James Stewart

James tells us about his career journey after completing the MPhys in Mathematical Physics.

Why did you decide to study at the University of Edinburgh?

James Stewart

Though I grew up in Stirling, I was born in Edinburgh and it always felt like home. We’d visit for the Book Festival, the Fringe and other events like theatre shows, so I knew it well. I knew the University of Edinburgh offered a Physics degree programme, which was a subject I was interested in. I wanted to be away from home, but close enough too, so Edinburgh was the perfect fit for me.

Tell us about your career journey

Although I now reflect on my time studying Mathematical Physics as a very positive thing, I left University feeling that there was a side of myself, the more creative and artistic side, that was not being fulfilled. After graduation, I began by leaving maths and science behind completely, working in Blackwell’s Bookshop, then as a tour guide. I was also involved in comedy, acting and writing, which I’d started to do towards the end of university.

I eventually entered the world of escape games, became Creative Director for the company I was working for and designing new games for clients. After applying to graduate accountancy programs, I then landed in the Technology Development Programme at Nationwide, where I am now. I work as part of a software development team, fixing problems and creating new pieces of code.

Though it seems like a very unusual path to working in technology, I have learned a lot from this diverse path. All my experiences have been related to problem solving, which I learned most about from studying maths and physics.

What did you gain from your time at the University?   Were there any experiences during your time at University which particularly helped prepare you for life after graduation?

Studying at University, in a subject I was good at in school, actually ended up showing me that there were other aspects of my personality that I wanted to explore. While focussing on physics and maths, I ended up neglecting what I was actually more passionate about: the arts and creativity. However, during my fourth year of university I was lucky to join university Edinburgh Movie Production Society, and then the Edinburgh Revue, which is a comedy society.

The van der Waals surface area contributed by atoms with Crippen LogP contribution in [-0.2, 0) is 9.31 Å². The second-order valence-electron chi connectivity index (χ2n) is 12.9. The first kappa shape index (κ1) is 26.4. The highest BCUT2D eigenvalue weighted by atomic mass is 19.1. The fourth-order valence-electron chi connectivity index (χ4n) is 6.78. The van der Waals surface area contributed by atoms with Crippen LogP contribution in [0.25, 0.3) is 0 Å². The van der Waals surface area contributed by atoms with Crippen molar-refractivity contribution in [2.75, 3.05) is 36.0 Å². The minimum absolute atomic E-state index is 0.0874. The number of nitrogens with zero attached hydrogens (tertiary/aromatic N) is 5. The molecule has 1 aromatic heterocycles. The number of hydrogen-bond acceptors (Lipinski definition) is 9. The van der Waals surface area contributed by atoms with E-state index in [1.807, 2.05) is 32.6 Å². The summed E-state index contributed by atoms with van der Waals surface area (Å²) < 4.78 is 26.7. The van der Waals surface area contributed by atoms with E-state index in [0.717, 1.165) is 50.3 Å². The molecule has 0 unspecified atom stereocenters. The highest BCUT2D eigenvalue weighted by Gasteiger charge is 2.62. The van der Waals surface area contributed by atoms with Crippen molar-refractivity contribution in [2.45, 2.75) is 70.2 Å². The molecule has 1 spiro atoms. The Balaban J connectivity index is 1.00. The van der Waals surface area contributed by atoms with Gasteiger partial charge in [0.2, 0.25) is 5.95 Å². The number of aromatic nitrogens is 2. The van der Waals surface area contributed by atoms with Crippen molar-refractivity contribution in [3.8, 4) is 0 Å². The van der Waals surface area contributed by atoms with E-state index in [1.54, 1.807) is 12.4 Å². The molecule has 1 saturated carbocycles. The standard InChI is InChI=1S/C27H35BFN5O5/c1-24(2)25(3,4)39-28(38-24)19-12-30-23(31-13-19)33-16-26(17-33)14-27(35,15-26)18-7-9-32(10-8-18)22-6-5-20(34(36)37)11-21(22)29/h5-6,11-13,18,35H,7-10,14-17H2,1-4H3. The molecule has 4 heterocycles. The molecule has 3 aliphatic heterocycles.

Looking back in retrospective, I can say that studying physics gave me so many useful skills for everything I’ve done in my career. My analytical brain now coexists with my creative brain, and I feel mostly balanced between the two.

Do you have  a favourite memory of your time  in Edinburgh?

I remember the fourth year group project on the subject of Consciousness, I enjoyed looking at science and topics beyond science too. That was my first real taste of that collaboration. Working together with like-minded people on a project is what I've loved most in my career as well.

What do you wish you had known as a student?

I wish I had known that university is less about the specific things you are learning, and much more about what you learn about learning and also about yourself. I also wish I had known that it is normal to feel worried during university as most things are new. One of the best things to do is accept that and enjoy new experiences and what they can teach you.